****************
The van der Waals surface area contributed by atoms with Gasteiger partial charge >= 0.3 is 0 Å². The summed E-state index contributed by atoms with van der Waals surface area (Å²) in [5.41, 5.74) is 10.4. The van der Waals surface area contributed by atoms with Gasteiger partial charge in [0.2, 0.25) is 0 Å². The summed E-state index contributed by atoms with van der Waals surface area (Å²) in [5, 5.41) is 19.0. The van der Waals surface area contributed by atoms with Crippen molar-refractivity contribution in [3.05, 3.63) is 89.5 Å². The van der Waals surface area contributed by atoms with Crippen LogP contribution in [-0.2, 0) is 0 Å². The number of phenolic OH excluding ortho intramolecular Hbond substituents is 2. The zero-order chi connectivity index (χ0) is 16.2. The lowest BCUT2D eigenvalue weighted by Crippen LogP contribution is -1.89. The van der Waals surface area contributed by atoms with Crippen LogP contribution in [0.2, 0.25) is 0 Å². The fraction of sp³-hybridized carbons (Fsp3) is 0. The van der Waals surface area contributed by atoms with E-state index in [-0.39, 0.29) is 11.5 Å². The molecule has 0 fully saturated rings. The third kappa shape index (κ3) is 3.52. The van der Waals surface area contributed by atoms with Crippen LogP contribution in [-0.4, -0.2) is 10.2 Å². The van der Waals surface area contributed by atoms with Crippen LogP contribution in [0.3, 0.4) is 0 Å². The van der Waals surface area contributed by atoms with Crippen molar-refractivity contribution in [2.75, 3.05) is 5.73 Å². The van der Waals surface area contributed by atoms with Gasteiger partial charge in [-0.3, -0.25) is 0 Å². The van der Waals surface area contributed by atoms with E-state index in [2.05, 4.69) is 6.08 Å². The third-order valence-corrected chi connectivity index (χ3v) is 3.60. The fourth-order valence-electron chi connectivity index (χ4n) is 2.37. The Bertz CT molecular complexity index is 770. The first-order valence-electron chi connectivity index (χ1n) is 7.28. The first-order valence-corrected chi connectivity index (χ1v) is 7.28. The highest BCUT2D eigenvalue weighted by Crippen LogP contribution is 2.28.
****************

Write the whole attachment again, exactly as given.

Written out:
The van der Waals surface area contributed by atoms with Gasteiger partial charge >= 0.3 is 0 Å². The summed E-state index contributed by atoms with van der Waals surface area (Å²) in [5.41, 5.74) is 10.4. The van der Waals surface area contributed by atoms with Gasteiger partial charge in [0.2, 0.25) is 0 Å². The summed E-state index contributed by atoms with van der Waals surface area (Å²) in [5, 5.41) is 19.0. The van der Waals surface area contributed by atoms with Crippen molar-refractivity contribution in [3.05, 3.63) is 89.5 Å². The van der Waals surface area contributed by atoms with Crippen LogP contribution in [-0.2, 0) is 0 Å². The number of phenolic OH excluding ortho intramolecular Hbond substituents is 2. The zero-order chi connectivity index (χ0) is 16.2. The lowest BCUT2D eigenvalue weighted by Crippen LogP contribution is -1.89. The van der Waals surface area contributed by atoms with Crippen LogP contribution in [0.2, 0.25) is 0 Å². The fraction of sp³-hybridized carbons (Fsp3) is 0. The van der Waals surface area contributed by atoms with E-state index in [-0.39, 0.29) is 11.5 Å². The molecule has 0 fully saturated rings. The third kappa shape index (κ3) is 3.52. The van der Waals surface area contributed by atoms with Crippen LogP contribution in [-0.4, -0.2) is 10.2 Å². The van der Waals surface area contributed by atoms with Crippen LogP contribution in [0.3, 0.4) is 0 Å². The van der Waals surface area contributed by atoms with Crippen molar-refractivity contribution in [2.75, 3.05) is 5.73 Å². The van der Waals surface area contributed by atoms with Gasteiger partial charge in [-0.3, -0.25) is 0 Å². The van der Waals surface area contributed by atoms with E-state index in [2.05, 4.69) is 6.08 Å². The third-order valence-corrected chi connectivity index (χ3v) is 3.60. The fourth-order valence-electron chi connectivity index (χ4n) is 2.37. The Bertz CT molecular complexity index is 770. The first-order valence-electron chi connectivity index (χ1n) is 7.28. The first-order valence-corrected chi connectivity index (χ1v) is 7.28. The highest BCUT2D eigenvalue weighted by Crippen LogP contribution is 2.28.